The only way we are going to achieve operational satisfaction is by setting goals that are both realistic — within the constraints of the company infrastructure — and desirable. As many of you know, I am a strong proponent of monthly scorecards. I believe scorecards allow us to monitor progress toward operational satisfaction and give us the opportunity to course-correct promptly.
When creating goals, start with the macro and work down to micro. For example, if we are trying to reduce the number of times we ship the wrong product, we might start by measuring shipping errors in general. As we change the environment or apply technology, we can start to get more granular in the goal to determine the real cause of the barrier. I would suggest that you don’t get too crazy with the number of measurements. Do not exceed 10 goals or it may get too confusing for those tasked with improving the process.
I believe everything we try to improve should be in line with customer satisfaction. I believe we buy and stock inventory that our customers want us to carry. I commonly refer to this as a “customer-centric view of inventory management.” If our customers don’t want it, why should we take up precious real estate in the warehouse?
When it comes to setting customer-centric goals, take a look at the expectations in the vertical market you serve. I grew up in the contractor supply market. The order fulfillment expectation is generally less than eight hours. With labor being the greatest expense in a contractor’s income statement, keeping those hammers swinging is how the customer achieves profitability. With this in mind, I might set an operational goal that all orders must be picked and ready for shipment by the end of the day. By tuning into the profitability of your customer, you can start to work backward toward building operational goals.
Sometimes, these operational goals can get a little out of hand. For example, is it realistic to fulfill 100 customer orders a day with only two order pickers? Perhaps, but I doubt it. Setting goals is a solid intellectual exercise but it also must fit the constraints of the infrastructure. This is where a strong operational manager can determine what resources the company will need to achieve the desired goals. Using comparative metrics such as number of orders per employee, gross margin dollars per employee or even number of delivery orders per truck will help an operational manager make recommendations for investment.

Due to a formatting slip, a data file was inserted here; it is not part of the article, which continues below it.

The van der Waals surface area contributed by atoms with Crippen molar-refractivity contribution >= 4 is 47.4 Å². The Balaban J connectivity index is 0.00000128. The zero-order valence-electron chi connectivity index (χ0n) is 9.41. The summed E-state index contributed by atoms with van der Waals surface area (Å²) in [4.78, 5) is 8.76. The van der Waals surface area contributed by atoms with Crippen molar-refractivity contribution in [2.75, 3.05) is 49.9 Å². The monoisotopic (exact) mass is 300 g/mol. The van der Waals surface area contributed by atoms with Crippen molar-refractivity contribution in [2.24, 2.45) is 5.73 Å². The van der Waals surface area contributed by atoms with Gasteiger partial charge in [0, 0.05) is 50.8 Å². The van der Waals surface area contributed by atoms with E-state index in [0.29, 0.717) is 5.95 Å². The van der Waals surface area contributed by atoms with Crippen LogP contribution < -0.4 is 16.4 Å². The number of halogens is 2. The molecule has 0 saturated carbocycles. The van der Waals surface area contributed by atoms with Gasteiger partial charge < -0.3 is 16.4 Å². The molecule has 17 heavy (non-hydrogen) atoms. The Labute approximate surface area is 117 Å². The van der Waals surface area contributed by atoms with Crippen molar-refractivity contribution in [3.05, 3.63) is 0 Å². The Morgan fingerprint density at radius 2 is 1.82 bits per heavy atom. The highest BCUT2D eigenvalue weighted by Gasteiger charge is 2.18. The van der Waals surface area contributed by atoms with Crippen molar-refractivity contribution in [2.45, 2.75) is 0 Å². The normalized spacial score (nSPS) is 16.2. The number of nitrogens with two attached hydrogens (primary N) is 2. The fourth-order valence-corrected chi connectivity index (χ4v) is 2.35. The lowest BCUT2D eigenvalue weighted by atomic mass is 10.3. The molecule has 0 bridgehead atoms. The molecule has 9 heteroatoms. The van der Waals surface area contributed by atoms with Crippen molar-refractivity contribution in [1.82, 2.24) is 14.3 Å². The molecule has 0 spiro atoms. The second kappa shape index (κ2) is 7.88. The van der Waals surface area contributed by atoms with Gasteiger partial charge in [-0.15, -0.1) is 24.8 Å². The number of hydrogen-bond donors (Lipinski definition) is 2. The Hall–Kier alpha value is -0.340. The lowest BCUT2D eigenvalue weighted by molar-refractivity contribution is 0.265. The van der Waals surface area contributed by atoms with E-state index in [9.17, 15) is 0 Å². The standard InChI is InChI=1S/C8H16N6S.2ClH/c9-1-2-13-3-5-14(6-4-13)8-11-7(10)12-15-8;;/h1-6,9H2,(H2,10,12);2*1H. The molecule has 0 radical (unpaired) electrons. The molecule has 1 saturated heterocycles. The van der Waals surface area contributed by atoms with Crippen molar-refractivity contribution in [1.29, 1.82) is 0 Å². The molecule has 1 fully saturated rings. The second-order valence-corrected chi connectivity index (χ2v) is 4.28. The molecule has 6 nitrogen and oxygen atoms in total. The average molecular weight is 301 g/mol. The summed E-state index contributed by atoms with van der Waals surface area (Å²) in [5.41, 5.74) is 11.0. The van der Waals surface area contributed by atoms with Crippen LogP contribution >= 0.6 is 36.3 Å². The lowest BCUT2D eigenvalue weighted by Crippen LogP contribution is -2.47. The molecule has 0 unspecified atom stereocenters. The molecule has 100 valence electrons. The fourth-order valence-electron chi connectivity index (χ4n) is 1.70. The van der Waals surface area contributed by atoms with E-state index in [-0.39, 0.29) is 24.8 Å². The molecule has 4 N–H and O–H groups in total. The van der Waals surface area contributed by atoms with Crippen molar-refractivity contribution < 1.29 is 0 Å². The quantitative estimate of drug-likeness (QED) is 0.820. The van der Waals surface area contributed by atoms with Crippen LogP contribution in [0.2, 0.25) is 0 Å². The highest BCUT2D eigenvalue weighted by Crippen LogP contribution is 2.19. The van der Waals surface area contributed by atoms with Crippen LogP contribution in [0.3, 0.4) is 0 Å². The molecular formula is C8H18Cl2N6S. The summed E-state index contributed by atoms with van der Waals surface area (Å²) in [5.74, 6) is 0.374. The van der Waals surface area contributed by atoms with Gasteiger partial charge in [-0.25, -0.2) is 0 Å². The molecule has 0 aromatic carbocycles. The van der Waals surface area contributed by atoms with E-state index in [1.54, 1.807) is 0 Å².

Most distributors are riding a wave of prosperity right now. The operations side of the business is strained to the point of failure. Ultimately, this strain will cause challenges to service and potentially drive our customers to look elsewhere.
I know you don’t want to hear this, but it might be time to refocus your energy on shoring up the operational side of the business before the next dip. Invest in and empower a strong operations manager. Give him the teeth and the tools to clean up the mess. Accept some short-term pain for the long-term gain. Let your salespeople keep selling but remember, it will all be for naught if we keep dropping the ball on order fulfillment.
If you would like to discuss this further, know that my door is always open. Good luck.